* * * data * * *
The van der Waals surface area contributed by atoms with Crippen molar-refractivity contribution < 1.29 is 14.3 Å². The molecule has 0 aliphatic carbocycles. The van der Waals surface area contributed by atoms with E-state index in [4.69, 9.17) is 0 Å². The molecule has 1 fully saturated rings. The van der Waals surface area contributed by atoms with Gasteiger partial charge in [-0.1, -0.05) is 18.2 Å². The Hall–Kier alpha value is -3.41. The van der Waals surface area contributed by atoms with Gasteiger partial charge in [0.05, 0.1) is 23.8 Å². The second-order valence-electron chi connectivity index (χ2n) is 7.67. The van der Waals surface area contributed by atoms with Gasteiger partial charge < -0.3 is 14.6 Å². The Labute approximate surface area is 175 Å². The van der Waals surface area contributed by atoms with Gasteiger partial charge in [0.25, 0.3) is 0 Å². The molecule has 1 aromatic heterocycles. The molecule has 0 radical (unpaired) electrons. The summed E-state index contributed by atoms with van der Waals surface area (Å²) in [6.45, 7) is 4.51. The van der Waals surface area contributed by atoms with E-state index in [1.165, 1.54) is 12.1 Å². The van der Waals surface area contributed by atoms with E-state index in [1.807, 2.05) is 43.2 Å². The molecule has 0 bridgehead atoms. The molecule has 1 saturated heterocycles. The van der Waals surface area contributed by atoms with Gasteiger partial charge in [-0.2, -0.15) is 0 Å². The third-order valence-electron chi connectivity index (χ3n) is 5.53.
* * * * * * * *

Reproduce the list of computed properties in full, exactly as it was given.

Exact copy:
The van der Waals surface area contributed by atoms with Crippen molar-refractivity contribution < 1.29 is 14.3 Å². The molecule has 0 aliphatic carbocycles. The van der Waals surface area contributed by atoms with E-state index in [4.69, 9.17) is 0 Å². The molecule has 1 fully saturated rings. The van der Waals surface area contributed by atoms with Gasteiger partial charge in [-0.1, -0.05) is 18.2 Å². The Hall–Kier alpha value is -3.41. The van der Waals surface area contributed by atoms with Gasteiger partial charge in [0.05, 0.1) is 23.8 Å². The second-order valence-electron chi connectivity index (χ2n) is 7.67. The van der Waals surface area contributed by atoms with Gasteiger partial charge < -0.3 is 14.6 Å². The Labute approximate surface area is 175 Å². The van der Waals surface area contributed by atoms with Gasteiger partial charge in [0.25, 0.3) is 0 Å². The molecule has 1 aromatic heterocycles. The molecule has 0 radical (unpaired) electrons. The summed E-state index contributed by atoms with van der Waals surface area (Å²) in [6.45, 7) is 4.51. The van der Waals surface area contributed by atoms with E-state index in [1.165, 1.54) is 12.1 Å². The van der Waals surface area contributed by atoms with E-state index in [1.807, 2.05) is 43.2 Å². The molecule has 0 bridgehead atoms. The molecule has 1 saturated heterocycles. The van der Waals surface area contributed by atoms with Gasteiger partial charge in [-0.2, -0.15) is 0 Å². The third-order valence-electron chi connectivity index (χ3n) is 5.53.